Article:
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Familial Mediterranean Fever (FMF), also known as the Armenian disease is a hereditary inflammatory disorder that affects groups of people originating from around the Mediterranean Seamarker (hence its name). It is prominently present in the Armenianmarker people, Sephardi Jews (and, to a much lesser extent, Ashkenazi Jews), Greeks, and people from Turkeymarker and the Arab countries.

Signs and symptoms


There are seven types of attacks. Ninety percent of all patients have their first attacks before they are 18 years old. All develop over 2-4 hours and last anywhere from 6 hours to 4 days. Most attacks involve fever:
  1. Abdominal attacks, featuring abdominal pain affecting the whole abdomen with all signs of acute abdomen (e.g. appendicitis). They occur in 95% of all patients and may lead to unnecessary laparotomy. Incomplete attacks, with local tenderness and normal blood tests, have been reported.
  2. Joint attacks mainly occurring in large joints, mainly in the legs. Usually, only one joint is affected. Seventy-five percent of all FMF patients experience joint attacks.
  3. Chest attacks with pleuritis (inflammation of the pleural lining) and pericarditis (inflammation of the pericardium). Pleuritis occurs in 40%, but pericarditis is rare.
  4. Scrotal attacks due to inflammation of the tunica vaginalis. This occurs in up to 5% and may be mistaken for acute scrotum (i.e. testicular torsion)
  5. Myalgia (rare in isolation)
  6. Erysipeloid (a skin reaction on the legs, rare in isolation)
  7. Fever without any symptoms (25%)


AA-amyloidosis with renal failure is a complication and may develop without overt crises. AA (amyloid protein) is produced in very large quantities during attacks and at a low rate between them, and accumulates mainly in the kidney, as well as the heart, spleen, gastrointestinal tract and thyroid.

There appears to be an increase in the risk for developing particular vasculitis-related diseases (e.g. Henoch-Sch├Ânlein purpura), spondylarthropathy, prolonged arthritis of certain joints and protracted myalgia.


The diagnosis is clinically made on the basis of the history of typical attacks, especially in patients from the ethnic groups in which FMF is more highly prevalent. An acute phase response is present during attacks, with high C-reactive protein levels, an elevated white blood cell count and other markers of inflammation. In patients with a long history of attacks, monitoring the renal function is of importance in predicting chronic renal failure. A genetic test is also available that detects mutations in the MEFV gene. Sequencing of exons 2, 3, 5, and 10 of this gene detects an estimated 97% of all known mutations.


Virtually all cases are due to a mutation in the MEFV gene on the sixteenth chromosome, which codes for a protein called pyrin or marenostenin. Various mutations of this gene lead to FMF, although some mutations cause a more severe picture than others. Mutations occur mainly in exons 2, 3, 5 and 10.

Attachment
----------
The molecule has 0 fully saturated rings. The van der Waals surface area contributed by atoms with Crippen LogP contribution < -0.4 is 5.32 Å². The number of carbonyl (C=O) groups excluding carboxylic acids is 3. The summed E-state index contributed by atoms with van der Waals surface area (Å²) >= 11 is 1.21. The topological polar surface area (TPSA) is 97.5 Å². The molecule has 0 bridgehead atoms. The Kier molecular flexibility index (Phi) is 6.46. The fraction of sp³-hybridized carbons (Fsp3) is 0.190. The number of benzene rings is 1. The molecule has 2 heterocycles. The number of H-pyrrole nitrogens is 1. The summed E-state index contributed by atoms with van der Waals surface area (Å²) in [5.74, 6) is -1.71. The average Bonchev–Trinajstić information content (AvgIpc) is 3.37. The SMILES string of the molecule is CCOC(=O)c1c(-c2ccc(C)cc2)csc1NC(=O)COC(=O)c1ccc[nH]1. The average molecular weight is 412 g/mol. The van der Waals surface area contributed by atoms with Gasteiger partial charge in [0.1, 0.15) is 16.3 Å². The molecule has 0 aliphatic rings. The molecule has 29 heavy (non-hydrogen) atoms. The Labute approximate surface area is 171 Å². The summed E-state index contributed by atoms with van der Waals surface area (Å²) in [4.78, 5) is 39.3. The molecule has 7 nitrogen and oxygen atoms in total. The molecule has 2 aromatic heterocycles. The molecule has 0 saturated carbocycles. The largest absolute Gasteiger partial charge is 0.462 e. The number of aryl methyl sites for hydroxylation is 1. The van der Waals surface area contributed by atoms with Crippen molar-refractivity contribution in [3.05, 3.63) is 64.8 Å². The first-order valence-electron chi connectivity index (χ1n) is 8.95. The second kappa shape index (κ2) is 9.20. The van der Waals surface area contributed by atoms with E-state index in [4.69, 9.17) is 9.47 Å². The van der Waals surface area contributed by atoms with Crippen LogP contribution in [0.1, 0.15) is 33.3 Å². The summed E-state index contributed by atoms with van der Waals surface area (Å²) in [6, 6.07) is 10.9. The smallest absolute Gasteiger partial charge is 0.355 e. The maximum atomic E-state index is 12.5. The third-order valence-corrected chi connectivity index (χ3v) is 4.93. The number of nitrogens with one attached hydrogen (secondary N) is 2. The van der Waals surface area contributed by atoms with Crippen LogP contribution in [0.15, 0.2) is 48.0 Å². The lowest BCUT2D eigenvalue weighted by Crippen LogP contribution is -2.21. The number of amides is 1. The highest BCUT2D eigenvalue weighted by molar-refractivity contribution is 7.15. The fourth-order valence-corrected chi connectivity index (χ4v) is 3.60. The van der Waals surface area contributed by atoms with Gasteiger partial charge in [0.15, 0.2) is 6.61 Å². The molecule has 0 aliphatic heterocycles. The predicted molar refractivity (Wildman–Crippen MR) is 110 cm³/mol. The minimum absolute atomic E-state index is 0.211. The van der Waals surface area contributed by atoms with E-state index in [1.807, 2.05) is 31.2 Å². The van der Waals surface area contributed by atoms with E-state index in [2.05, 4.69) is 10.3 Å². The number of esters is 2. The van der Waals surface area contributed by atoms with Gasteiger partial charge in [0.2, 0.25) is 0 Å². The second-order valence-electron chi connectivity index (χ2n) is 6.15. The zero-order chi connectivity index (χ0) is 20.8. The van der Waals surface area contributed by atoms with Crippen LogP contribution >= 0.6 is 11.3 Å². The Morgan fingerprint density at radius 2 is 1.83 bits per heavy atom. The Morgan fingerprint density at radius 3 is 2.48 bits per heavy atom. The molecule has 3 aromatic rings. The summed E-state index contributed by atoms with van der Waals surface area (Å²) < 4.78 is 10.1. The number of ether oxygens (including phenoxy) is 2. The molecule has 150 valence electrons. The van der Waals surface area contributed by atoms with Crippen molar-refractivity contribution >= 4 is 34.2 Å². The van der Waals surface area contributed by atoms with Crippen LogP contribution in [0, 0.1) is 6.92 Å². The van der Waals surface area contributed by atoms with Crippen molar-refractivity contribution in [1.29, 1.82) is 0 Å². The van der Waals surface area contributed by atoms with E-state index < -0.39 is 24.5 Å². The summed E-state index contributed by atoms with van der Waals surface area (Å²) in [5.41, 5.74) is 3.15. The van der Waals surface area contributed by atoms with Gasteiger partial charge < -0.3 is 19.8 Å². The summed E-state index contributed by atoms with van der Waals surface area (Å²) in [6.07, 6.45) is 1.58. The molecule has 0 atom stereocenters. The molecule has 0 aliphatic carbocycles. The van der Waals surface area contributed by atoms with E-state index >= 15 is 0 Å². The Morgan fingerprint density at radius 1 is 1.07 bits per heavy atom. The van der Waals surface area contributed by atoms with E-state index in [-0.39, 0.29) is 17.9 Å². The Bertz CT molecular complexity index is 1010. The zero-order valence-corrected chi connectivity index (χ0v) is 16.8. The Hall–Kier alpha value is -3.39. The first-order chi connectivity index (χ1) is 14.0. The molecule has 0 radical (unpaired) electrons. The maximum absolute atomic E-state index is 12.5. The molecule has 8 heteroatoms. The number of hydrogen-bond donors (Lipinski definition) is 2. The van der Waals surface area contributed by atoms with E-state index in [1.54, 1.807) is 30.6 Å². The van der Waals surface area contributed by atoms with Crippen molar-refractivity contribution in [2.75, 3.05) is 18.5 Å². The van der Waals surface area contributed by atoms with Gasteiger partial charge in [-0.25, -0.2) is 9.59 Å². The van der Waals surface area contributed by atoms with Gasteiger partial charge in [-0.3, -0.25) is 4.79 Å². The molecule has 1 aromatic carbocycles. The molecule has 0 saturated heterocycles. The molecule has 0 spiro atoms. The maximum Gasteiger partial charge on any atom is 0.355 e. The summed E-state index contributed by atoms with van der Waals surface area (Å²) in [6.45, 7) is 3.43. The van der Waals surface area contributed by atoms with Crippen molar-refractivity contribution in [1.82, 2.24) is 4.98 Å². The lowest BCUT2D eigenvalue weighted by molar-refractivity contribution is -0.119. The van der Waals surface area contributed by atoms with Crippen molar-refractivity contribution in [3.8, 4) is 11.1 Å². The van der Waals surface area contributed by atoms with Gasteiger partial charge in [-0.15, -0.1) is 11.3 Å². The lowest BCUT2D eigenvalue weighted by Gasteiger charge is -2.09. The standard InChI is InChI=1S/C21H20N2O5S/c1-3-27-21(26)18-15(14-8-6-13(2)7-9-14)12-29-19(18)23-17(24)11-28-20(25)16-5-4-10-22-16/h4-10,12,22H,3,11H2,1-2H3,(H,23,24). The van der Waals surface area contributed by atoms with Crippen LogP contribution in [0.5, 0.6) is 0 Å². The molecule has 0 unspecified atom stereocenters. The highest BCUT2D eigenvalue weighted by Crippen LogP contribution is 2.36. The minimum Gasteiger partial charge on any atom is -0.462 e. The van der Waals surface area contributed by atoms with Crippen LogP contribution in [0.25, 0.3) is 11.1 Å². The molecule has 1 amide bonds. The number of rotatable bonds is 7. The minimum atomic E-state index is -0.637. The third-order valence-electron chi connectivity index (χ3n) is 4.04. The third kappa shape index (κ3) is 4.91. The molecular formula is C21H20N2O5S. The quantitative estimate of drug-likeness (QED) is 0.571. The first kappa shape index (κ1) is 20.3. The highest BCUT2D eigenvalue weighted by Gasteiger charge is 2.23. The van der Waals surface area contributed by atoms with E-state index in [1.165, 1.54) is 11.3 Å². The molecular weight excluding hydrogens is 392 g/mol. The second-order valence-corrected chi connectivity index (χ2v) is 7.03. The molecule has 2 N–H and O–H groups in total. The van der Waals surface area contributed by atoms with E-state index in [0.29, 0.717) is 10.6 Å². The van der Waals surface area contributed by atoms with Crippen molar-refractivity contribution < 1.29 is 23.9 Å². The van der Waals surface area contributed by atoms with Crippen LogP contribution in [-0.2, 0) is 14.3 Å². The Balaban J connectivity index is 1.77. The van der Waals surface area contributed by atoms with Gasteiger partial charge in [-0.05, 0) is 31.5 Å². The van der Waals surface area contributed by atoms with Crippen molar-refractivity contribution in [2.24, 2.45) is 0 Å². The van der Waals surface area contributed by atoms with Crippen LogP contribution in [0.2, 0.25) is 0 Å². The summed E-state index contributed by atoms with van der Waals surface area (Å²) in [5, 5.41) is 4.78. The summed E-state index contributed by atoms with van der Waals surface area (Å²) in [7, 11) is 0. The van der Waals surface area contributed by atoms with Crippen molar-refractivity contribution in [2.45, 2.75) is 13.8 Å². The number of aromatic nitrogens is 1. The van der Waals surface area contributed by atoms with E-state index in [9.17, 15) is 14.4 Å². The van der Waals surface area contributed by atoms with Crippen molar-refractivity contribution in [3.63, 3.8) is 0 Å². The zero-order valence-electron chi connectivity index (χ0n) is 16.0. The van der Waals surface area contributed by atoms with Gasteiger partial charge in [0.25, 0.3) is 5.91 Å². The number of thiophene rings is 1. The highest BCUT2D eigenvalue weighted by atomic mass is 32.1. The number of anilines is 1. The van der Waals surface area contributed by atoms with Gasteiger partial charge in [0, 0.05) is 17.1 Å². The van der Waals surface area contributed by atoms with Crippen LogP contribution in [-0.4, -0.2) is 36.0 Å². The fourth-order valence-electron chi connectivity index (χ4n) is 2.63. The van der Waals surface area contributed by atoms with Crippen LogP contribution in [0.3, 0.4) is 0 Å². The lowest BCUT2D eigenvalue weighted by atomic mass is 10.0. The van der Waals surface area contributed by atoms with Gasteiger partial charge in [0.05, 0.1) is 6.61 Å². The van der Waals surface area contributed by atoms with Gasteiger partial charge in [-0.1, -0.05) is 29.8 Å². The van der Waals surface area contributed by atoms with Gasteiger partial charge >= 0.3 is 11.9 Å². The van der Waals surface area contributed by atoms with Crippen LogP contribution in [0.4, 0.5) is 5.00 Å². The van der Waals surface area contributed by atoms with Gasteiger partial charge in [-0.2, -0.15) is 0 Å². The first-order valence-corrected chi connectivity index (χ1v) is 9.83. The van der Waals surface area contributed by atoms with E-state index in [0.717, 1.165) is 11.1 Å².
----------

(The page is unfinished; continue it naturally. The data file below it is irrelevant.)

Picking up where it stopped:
The function of pyrin has not been completely elucidated, but it appears to be a suppressor of the activation of caspase 1, the enzyme that stimulates production of interleukin 1╬▓, a cytokine central to the process of inflammation. It is not conclusively known what exactly sets off the attacks, and why overproduction of IL-1 would lead to particular symptoms in particular organs (e.g. joints or the peritoneal cavity).


Familial Mediterranean fever has an autosomal recessive pattern of inheritance.

The MEFV gene is located on the short arm of chromosome 16 (16p13). The disorder inherits in an autosomal recessive fashion. Therefore, two asymptomatic carrier parents have a 25% chance of a child with the disorder, a 50% chance of a child who is an asymptomatic carrier and a 25% chance of a child who does not carry the disorder. FMF patients who have children with a carrier or another FMF patient have a 50% and 100% chance, respectively, of having a child with FMF.


Attacks are self-limiting, and require analgesia and non-steroidal anti-inflammatory drugs (such as diclofenac).

Colchicine, a drug otherwise mainly used in gout, decreases attack frequency in FMF patients. The exact way in which colchicine suppresses attacks is unclear. While this agent is not without side effects (such as abdominal pain and muscle pains), it may markedly improve quality of life in patients. The dosage is typically 1-2 mg a day. Development of amyloidosis is delayed with colchicine treatment. Interferon is being studied as a therapeutic modality. Some advise discontinuation of colchicine before and during pregnancy, but the data is inconsistent and others feel that it is safe to take colchicine during pregnancy.


A New Yorkmarker allergist, Dr Sheppard Siegal, first described the attacks of peritonitis in 1945; he termed this "benign paroxysmal peritonitis", as the disease course was essentially benign. Dr Hobart Reimann, working in the American University in Beirutmarker, described a more complete picture which he termed "periodic disease".

Colchicine has been used as a treatment since the 1970s.

The link to the MEFV gene was discovered in 1997 by two different groups, each working independently - the French FMF Consortium, and the International FMF Consortium

See also


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